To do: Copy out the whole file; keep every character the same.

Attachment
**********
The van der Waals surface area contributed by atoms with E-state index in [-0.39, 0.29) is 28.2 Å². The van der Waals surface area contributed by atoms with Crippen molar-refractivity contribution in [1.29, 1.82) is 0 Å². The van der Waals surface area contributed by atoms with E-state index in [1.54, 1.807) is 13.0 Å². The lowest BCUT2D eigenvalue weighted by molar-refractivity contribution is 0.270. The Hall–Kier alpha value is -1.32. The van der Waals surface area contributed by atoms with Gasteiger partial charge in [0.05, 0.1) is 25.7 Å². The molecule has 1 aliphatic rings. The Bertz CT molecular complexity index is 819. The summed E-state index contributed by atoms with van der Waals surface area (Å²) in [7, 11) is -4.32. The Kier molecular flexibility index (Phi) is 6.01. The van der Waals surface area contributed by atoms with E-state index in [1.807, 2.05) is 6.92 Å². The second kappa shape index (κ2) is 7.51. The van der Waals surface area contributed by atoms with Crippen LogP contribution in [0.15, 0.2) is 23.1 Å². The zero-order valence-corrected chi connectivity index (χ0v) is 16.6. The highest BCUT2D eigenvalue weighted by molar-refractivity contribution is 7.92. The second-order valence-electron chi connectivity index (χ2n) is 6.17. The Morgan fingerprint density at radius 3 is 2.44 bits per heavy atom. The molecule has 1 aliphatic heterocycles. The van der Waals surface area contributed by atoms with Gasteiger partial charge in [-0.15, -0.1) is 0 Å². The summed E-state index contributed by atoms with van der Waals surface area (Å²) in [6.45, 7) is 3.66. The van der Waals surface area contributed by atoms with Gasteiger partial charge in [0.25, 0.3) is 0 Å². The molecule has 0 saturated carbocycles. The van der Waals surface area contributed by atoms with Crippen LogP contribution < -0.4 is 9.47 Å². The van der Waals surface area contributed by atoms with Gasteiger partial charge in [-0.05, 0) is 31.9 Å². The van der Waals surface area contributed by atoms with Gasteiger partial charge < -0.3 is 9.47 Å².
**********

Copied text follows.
The van der Waals surface area contributed by atoms with E-state index in [-0.39, 0.29) is 28.2 Å². The van der Waals surface area contributed by atoms with Crippen molar-refractivity contribution in [1.29, 1.82) is 0 Å². The van der Waals surface area contributed by atoms with E-state index in [1.54, 1.807) is 13.0 Å². The lowest BCUT2D eigenvalue weighted by molar-refractivity contribution is 0.270. The Hall–Kier alpha value is -1.32. The van der Waals surface area contributed by atoms with Gasteiger partial charge in [0.05, 0.1) is 25.7 Å². The molecule has 1 aliphatic rings. The Bertz CT molecular complexity index is 819. The summed E-state index contributed by atoms with van der Waals surface area (Å²) in [7, 11) is -4.32. The Kier molecular flexibility index (Phi) is 6.01. The van der Waals surface area contributed by atoms with E-state index in [1.807, 2.05) is 6.92 Å². The second kappa shape index (κ2) is 7.51. The van der Waals surface area contributed by atoms with Crippen LogP contribution in [0.15, 0.2) is 23.1 Å². The zero-order valence-corrected chi connectivity index (χ0v) is 16.6. The highest BCUT2D eigenvalue weighted by molar-refractivity contribution is 7.92. The second-order valence-electron chi connectivity index (χ2n) is 6.17. The Morgan fingerprint density at radius 3 is 2.44 bits per heavy atom. The molecule has 1 aliphatic heterocycles. The van der Waals surface area contributed by atoms with Gasteiger partial charge in [-0.15, -0.1) is 0 Å². The summed E-state index contributed by atoms with van der Waals surface area (Å²) in [6.45, 7) is 3.66. The van der Waals surface area contributed by atoms with Gasteiger partial charge in [0.25, 0.3) is 0 Å². The molecule has 0 saturated carbocycles. The van der Waals surface area contributed by atoms with Crippen LogP contribution < -0.4 is 9.47 Å². The van der Waals surface area contributed by atoms with Gasteiger partial charge in [-0.05, 0) is 31.9 Å². The van der Waals surface area contributed by atoms with Gasteiger partial charge < -0.3 is 9.47 Å².